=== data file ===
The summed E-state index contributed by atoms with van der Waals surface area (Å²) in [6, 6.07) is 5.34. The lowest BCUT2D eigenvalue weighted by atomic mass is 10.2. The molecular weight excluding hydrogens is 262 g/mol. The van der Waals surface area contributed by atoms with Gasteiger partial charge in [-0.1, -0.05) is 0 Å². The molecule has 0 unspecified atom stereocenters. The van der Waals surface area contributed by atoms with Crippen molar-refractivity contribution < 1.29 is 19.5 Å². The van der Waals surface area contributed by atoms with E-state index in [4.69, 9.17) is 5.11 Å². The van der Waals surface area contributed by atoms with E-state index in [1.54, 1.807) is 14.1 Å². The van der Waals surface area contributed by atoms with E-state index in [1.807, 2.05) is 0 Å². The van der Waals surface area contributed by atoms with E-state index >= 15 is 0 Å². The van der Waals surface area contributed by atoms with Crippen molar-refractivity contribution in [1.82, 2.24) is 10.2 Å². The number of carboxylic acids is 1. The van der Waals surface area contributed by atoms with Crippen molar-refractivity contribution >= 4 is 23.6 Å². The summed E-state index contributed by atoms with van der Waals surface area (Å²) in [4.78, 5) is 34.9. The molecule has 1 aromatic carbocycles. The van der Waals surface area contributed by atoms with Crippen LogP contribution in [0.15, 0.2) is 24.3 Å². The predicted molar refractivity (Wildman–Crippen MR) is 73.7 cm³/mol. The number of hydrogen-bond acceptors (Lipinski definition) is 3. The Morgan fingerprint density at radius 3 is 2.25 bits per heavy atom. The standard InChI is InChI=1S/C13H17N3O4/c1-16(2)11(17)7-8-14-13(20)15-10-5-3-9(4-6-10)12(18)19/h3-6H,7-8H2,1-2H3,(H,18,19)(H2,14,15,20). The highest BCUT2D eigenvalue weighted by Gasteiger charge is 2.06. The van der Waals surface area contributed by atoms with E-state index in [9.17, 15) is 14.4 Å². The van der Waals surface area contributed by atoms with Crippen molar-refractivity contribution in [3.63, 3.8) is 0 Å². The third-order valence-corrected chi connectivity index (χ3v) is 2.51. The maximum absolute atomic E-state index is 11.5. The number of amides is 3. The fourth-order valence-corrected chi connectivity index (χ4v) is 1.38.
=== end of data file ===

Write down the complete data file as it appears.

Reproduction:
The summed E-state index contributed by atoms with van der Waals surface area (Å²) in [6, 6.07) is 5.34. The lowest BCUT2D eigenvalue weighted by atomic mass is 10.2. The molecular weight excluding hydrogens is 262 g/mol. The van der Waals surface area contributed by atoms with Gasteiger partial charge in [-0.1, -0.05) is 0 Å². The molecule has 0 unspecified atom stereocenters. The van der Waals surface area contributed by atoms with Crippen molar-refractivity contribution < 1.29 is 19.5 Å². The van der Waals surface area contributed by atoms with E-state index in [4.69, 9.17) is 5.11 Å². The van der Waals surface area contributed by atoms with E-state index in [1.54, 1.807) is 14.1 Å². The van der Waals surface area contributed by atoms with E-state index in [1.807, 2.05) is 0 Å². The van der Waals surface area contributed by atoms with E-state index >= 15 is 0 Å². The van der Waals surface area contributed by atoms with Crippen molar-refractivity contribution in [1.82, 2.24) is 10.2 Å². The number of carboxylic acids is 1. The van der Waals surface area contributed by atoms with Crippen molar-refractivity contribution >= 4 is 23.6 Å². The summed E-state index contributed by atoms with van der Waals surface area (Å²) in [4.78, 5) is 34.9. The molecule has 1 aromatic carbocycles. The van der Waals surface area contributed by atoms with Crippen LogP contribution in [0.15, 0.2) is 24.3 Å². The predicted molar refractivity (Wildman–Crippen MR) is 73.7 cm³/mol. The number of hydrogen-bond acceptors (Lipinski definition) is 3. The Morgan fingerprint density at radius 3 is 2.25 bits per heavy atom. The standard InChI is InChI=1S/C13H17N3O4/c1-16(2)11(17)7-8-14-13(20)15-10-5-3-9(4-6-10)12(18)19/h3-6H,7-8H2,1-2H3,(H,18,19)(H2,14,15,20). The highest BCUT2D eigenvalue weighted by Gasteiger charge is 2.06. The van der Waals surface area contributed by atoms with E-state index in [9.17, 15) is 14.4 Å². The van der Waals surface area contributed by atoms with Crippen molar-refractivity contribution in [3.63, 3.8) is 0 Å². The third-order valence-corrected chi connectivity index (χ3v) is 2.51. The maximum absolute atomic E-state index is 11.5. The number of amides is 3. The fourth-order valence-corrected chi connectivity index (χ4v) is 1.38.